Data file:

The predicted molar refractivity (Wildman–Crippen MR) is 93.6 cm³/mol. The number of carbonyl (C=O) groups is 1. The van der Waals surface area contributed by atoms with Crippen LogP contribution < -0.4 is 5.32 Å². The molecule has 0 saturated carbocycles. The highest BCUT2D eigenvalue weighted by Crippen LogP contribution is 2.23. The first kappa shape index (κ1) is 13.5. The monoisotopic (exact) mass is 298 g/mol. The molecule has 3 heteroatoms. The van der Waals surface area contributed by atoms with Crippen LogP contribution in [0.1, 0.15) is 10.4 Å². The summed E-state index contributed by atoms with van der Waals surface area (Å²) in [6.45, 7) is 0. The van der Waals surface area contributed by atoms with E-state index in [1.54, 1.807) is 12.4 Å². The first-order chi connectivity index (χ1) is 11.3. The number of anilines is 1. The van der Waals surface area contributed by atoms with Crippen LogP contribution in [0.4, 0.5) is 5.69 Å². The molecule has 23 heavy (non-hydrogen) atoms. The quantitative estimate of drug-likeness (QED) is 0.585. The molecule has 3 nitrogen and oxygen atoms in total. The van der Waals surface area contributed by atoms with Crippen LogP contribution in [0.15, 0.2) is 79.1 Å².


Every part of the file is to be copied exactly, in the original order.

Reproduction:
The predicted molar refractivity (Wildman–Crippen MR) is 93.6 cm³/mol. The number of carbonyl (C=O) groups is 1. The van der Waals surface area contributed by atoms with Crippen LogP contribution < -0.4 is 5.32 Å². The molecule has 0 saturated carbocycles. The highest BCUT2D eigenvalue weighted by Crippen LogP contribution is 2.23. The first kappa shape index (κ1) is 13.5. The monoisotopic (exact) mass is 298 g/mol. The molecule has 3 heteroatoms. The van der Waals surface area contributed by atoms with Crippen LogP contribution in [0.1, 0.15) is 10.4 Å². The summed E-state index contributed by atoms with van der Waals surface area (Å²) in [6.45, 7) is 0. The van der Waals surface area contributed by atoms with E-state index in [1.54, 1.807) is 12.4 Å². The first-order chi connectivity index (χ1) is 11.3. The number of anilines is 1. The van der Waals surface area contributed by atoms with Crippen LogP contribution in [0.4, 0.5) is 5.69 Å². The molecule has 23 heavy (non-hydrogen) atoms. The quantitative estimate of drug-likeness (QED) is 0.585. The molecule has 3 nitrogen and oxygen atoms in total. The van der Waals surface area contributed by atoms with Crippen LogP contribution in [0.15, 0.2) is 79.1 Å².